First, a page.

If you have ever worked in retail or just have a foundation of knowledge of business, you probably know what an inventory map is. However, did you ever think you could use this idea to effectively organize and design your kitchen? Well, you can! At a high level, you made a list of everything you have (or want) to store, and then place it in your cabinets. This exercise is probably something that most people don’t realize they are doing. Whenever you put things away, you are trying to systematically think about how often you use what and put it away accordingly. The same is true for a kitchen! If your pots and pans aren’t in an easy to find location, cooking becomes a lot harder. Enter kitchen inventory mapping. And this is a perfect exercise to do with your cabinet designer while creating your new space. Ready to learn how?
First Draft Of Design
Most of the time, when you review a design for your kitchen we look at floor plans and perspectives. Why? They are the easiest way to convey a sense of the entire space and visually “see” it in renderings. Once you have gotten through the general layout (like where the sink, fridge, and cooktop will be) you can deep dive into the specific cabinets. If you have access to the elevations, these are the best way to inventory map. Using your floor plan you can see where you are in the room, but the elevation will show you the cabinets, and sizes, on a particular wall. Below is what a normal elevation may look like.
Once you have your elevation – dimensions and all – and all of the appliances are in the right place, we hyper-focus on the cabinetry themselves. The very first step to inventory mapping is getting a decluttered version of the elevations that you plan to map. Why? Because we are going to start drawing all over this page with lines, notes, and numbers. A truly decluttered elevation may only have the outline of the cabinetry on it. Like you see below, we only have the appliances labeled, so we know we can’t store additional items in some of those spaces. You can also leave the general cabinet dimensions on these in case you need to double-check the size of that large stock pot you plan on storing. More often than not, overall sizing can’t be changed, like the width of the wall, but the individual cabinets can be tweaked. Your designer will know more once she/he knows what you plan to put in each cabinet.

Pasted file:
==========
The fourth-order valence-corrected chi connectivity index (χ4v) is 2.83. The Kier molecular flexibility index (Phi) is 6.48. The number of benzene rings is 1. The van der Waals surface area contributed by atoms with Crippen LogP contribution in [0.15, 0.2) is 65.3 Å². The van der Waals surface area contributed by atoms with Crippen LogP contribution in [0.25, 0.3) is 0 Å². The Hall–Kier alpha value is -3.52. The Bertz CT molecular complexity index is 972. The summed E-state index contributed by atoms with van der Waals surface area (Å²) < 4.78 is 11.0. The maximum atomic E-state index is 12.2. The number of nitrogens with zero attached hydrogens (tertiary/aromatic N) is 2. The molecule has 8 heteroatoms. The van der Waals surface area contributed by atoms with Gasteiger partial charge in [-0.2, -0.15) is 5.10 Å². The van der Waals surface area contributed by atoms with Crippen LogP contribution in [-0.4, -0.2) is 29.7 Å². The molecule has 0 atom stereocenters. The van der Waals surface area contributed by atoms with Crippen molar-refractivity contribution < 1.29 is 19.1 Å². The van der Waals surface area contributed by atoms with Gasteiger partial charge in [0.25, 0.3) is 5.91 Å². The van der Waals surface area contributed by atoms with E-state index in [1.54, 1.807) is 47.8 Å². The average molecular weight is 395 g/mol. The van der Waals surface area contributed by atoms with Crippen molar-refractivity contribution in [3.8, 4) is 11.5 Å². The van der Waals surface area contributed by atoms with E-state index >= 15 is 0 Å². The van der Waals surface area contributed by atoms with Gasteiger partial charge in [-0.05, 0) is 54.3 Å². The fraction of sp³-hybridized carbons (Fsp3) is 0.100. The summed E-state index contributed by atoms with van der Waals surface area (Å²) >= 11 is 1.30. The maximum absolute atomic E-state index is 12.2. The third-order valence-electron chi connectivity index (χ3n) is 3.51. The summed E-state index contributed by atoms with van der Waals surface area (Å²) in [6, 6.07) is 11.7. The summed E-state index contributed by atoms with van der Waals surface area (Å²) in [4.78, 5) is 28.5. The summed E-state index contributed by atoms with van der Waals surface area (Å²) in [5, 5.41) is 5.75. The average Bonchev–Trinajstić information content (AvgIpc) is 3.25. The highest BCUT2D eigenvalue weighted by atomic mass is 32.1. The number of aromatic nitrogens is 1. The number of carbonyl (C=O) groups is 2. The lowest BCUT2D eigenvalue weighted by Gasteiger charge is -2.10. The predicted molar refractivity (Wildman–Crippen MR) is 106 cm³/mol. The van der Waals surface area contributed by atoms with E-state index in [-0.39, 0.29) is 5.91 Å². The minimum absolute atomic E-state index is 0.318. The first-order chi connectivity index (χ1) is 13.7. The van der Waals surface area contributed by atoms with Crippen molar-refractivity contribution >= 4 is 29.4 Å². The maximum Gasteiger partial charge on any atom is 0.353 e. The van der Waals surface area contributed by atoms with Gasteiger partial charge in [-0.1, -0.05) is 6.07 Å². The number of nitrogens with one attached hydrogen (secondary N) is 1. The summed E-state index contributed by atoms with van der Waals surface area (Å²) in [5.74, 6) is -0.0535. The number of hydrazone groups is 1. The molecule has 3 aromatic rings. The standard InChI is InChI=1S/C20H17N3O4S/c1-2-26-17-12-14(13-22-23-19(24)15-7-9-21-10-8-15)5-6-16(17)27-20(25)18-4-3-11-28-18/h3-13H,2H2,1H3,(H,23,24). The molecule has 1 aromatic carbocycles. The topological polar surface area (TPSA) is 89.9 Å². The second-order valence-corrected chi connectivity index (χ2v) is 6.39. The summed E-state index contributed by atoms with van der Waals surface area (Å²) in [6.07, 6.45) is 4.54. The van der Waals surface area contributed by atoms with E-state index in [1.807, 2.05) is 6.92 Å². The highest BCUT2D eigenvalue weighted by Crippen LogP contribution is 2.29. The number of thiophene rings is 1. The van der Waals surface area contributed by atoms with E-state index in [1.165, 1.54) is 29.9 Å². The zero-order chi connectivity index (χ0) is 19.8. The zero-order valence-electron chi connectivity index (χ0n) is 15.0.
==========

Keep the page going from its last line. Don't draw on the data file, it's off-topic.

Kitchen Inventory Mapping
Here comes the fun (a.k.a. tedious) part. We like to tell our homeowners that they have some homework to do – and if they have children, the kids get a kick out of hearing this too. The first thing you want to do is start making a list of everything you have in your kitchen. Now, you don’t have to get as detailed as “3 spatulas, 2 metal whisks, 1 rubber whisk, 2 ladles…” but you should group items together than you plan on storing together. For those items, the overall term “cooking utensils” will work just fine. If you want, you can write down a general idea of how many linear feet you need for some items. For example: have a ton of vertical storage items, like baking pans, jelly roll sheets, cutting board, muffin tins? Group these as “vertical storage” and distinguish if you need 2-feet or 4-feet of linear storage. Then, give each of your groups a number – see the bottom of the picture below. Once they have been organized, you can either draw a bunch of lines all over your elevation placing things or, as we have shown below, number the cabinet area you wish to store that group of items in.
Customized Cabinet Design
When you have completed your inventory mapping homework, pass it along to your cabinet designer. They may even set aside a time to review this with you. Either way, they may make certain suggestions for some storage solutions. Anywhere you plan to place cutlery or knives, they may installed an appropriate drawer organizer. Vertical storage? Place some tray dividers so they don’t all topple over. You will have the conversation of drawers vs doors and roll-outs, and make sure everything has a home. These inserts and organizational tools so have a price tag associated with them, but they can be a life-saver. The nice thing about some of them – like roll-outs – is that they are adjustable so if you have taller/shorter items to store in the future, you can remove one or more them around as appropriate. This is the time to lean on your designer and determine what is most important to you and find the best, customized solution. See some other ways to upgrade your kitchen cabinets.
Ready to start inventory mapping? Feeling more confident that you will create the best kitchen design for your needs? Hopefully, this helps! Feel free to learn more as to why working with a cabinet design is important, and extremely helpful. Ready to start? See how easy it is to work virtually with one of our designers.